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Question

I’d like to remove carpet in a bedroom, and install a 14mm thick engineered oak floor instead. (The floor boards will have a multi-ply core, like these ones).

Between the chipboard subfloor and the new floor boards, should I use a rigid underlayment (e.g. plywood sheet)? If so, how thick should the plywood sheets be?

Or, is some foam underlayment (rather than plywood) enough?

More context

  • The house was built 12 years ago. The floors seem flat.

  • Under the carpet I’m removing, the subfloor is made of chipboard, which is 3/4" thick. I don’t know the layout of the joists. Here's a picture enter image description here

  • The chipboard subfloor panels are in good condition and are generally level, except that some panels are 2mm higher than the next panel. Some nail heads protrude from the subfloor by 1mm.

  • The floor subfloor doesn’t currently creak in the bedroom I want to install the new floor in. But it does creak in another part of the house.

  • I haven’t yet decided whether the new floor boards will attach using a click system, or use tongue-and-grooves and nails into the subfloor.

  • At my local floorboard store, I was told that a rigid underlayment wasn’t needed, and a 3mm flexible underlayment would be enough. But I’m reading different things in different articles online.

  • If I didn't add an underlayment at all (i.e. if I added the new floor boards directly on top of the subfloor), the new floor would be exactly flush with the floor of the corridor leading to it. So any millimetre of underlayment thickness creates a difference in height between the room and the corridor.

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Thanks a lot for your advice!

JF

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  • Some more details: • The chipboard subfloor is 3/4" thick. • The engineered wood floor boards I'll install will have a multi-ply core, like these ones: luxuryflooringandfurnishings.co.uk/…
    – jfhector
    Commented Jan 3, 2023 at 23:05

2 Answers 2

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You are asking this question without having picked out the exact floor you want to install. Which means the answer you get will correlate directly with how good of a question it is (not very good yet).

First there are almost no engineered flooring systems that require nails anymore. The ones that are still out there are very expensive unless you are getting "cabin grade". The point of me mentioning this is is you are spending that much, just get wood. Even with the cheapest oak you can stain it darker, greyer, whatever to get a modern look.

The "good" engineered hardwood is pure wood (usually plywood backing) and thick and almost all are pound in tongue and groove. --Hint -- this is the only kind you should buy unless trying to do a cheap flip. So with this type the plywood isn't going to help the install. I have thrown down 1/2" ply before installing engineered but that is to combat an already noisy floor usually due to thin subfloor, wide joists, or OSB/chipboard.

Now you could just install it to be preemptive to a future issue but that is more of a call based on the build of the house, what you will be doing and just a general feel. Knowing the thickness of chipboard and joist layout would help. But giving advice on should I install a plywood layer??? Well almost all the times it helps but in your case will it be worth it?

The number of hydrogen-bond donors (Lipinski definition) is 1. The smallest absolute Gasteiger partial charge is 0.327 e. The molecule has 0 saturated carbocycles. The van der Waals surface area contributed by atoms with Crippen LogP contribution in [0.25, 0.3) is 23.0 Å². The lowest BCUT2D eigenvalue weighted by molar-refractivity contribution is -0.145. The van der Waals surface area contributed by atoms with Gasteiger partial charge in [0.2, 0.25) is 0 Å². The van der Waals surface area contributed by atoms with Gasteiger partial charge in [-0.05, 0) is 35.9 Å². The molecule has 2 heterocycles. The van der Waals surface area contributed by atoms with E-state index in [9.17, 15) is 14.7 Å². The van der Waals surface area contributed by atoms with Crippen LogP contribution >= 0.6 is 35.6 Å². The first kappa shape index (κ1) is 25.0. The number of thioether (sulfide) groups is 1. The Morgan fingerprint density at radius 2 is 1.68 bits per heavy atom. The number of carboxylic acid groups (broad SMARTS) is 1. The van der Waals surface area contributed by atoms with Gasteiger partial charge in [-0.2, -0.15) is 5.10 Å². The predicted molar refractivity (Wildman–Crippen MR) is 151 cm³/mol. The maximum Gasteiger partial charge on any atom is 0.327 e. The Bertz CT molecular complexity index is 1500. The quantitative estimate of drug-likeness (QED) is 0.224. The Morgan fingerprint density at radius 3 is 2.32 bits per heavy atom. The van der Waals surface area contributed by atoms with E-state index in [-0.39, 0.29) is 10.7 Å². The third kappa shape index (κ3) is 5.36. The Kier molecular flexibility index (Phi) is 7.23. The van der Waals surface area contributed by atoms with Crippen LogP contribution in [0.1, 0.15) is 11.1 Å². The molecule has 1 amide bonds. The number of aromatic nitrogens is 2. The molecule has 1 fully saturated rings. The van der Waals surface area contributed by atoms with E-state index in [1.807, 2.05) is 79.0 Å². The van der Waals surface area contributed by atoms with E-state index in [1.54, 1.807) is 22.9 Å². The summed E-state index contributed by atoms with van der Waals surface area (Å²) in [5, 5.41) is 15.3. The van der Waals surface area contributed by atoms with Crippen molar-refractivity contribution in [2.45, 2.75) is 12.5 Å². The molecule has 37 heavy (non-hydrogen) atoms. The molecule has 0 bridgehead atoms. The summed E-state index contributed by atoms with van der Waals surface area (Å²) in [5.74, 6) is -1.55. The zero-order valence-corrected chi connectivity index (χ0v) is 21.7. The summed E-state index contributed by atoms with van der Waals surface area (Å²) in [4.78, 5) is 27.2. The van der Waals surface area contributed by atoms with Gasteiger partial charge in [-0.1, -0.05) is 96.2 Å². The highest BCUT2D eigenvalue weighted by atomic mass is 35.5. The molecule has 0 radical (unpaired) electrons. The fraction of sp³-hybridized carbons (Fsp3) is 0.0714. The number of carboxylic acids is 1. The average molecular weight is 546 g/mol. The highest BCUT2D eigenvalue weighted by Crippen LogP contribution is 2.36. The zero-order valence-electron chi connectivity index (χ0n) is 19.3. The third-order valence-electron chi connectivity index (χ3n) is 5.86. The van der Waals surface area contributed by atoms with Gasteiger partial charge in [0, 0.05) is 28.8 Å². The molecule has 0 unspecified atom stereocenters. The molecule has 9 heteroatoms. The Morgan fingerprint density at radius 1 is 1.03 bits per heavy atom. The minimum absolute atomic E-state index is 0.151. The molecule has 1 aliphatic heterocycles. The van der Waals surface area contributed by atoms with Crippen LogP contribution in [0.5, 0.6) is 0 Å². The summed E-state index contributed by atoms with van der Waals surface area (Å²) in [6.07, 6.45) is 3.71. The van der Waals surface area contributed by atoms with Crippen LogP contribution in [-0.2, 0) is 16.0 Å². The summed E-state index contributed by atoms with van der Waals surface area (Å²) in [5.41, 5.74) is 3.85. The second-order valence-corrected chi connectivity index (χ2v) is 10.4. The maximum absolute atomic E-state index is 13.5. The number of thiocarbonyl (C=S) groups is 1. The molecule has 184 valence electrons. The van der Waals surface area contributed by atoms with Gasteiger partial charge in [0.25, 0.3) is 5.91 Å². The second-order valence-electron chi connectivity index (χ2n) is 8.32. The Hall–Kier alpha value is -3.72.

The thing that doesn't make sense here are your height calculations. I don't understand how padding+carpet=engineered flooring with no underlayment. These should be close to a 1/2" off. As far as it meeting up with rest of the house... Transitions in a doorway are really easy and no big deal. If we are talking about 1-2 doors not even an issue. If you are going to misalign heights under tons of thresholds, that isn't good planning.

Big thing here to keep in mind is that if you aren't putting down 1/2" plywood or more then the ply layer is useless for your intention.

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  • Thanks. Very helpful. The engineered wood will have a multi-ply core. I'll buy this one is a very similar one. luxuryflooringandfurnishings.co.uk/… I've measured the chipboard subfloor: it's 3/4 of an inch thick. I don't know the joist layout.
    – jfhector
    Commented Jan 3, 2023 at 22:32
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The proper answer to your questions depend on what floor you decide to use. If you choose the nailed down, no padded underlayment is needed. If the choice is a floating floor,(click system) it is best to look at the manufactures recommendations.

In either case any nails, staples tacks, etc. should be hammered flush with the floor.

If you decide to go with a floating floor and use a thin padding it will cover any unevenness between the subfloor panels if those are just 2mm.

Bottom line is pick your final flooring before acting on any additional subflooring.

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  • Thanks, this is very helpful
    – jfhector
    Commented Jan 3, 2023 at 23:07

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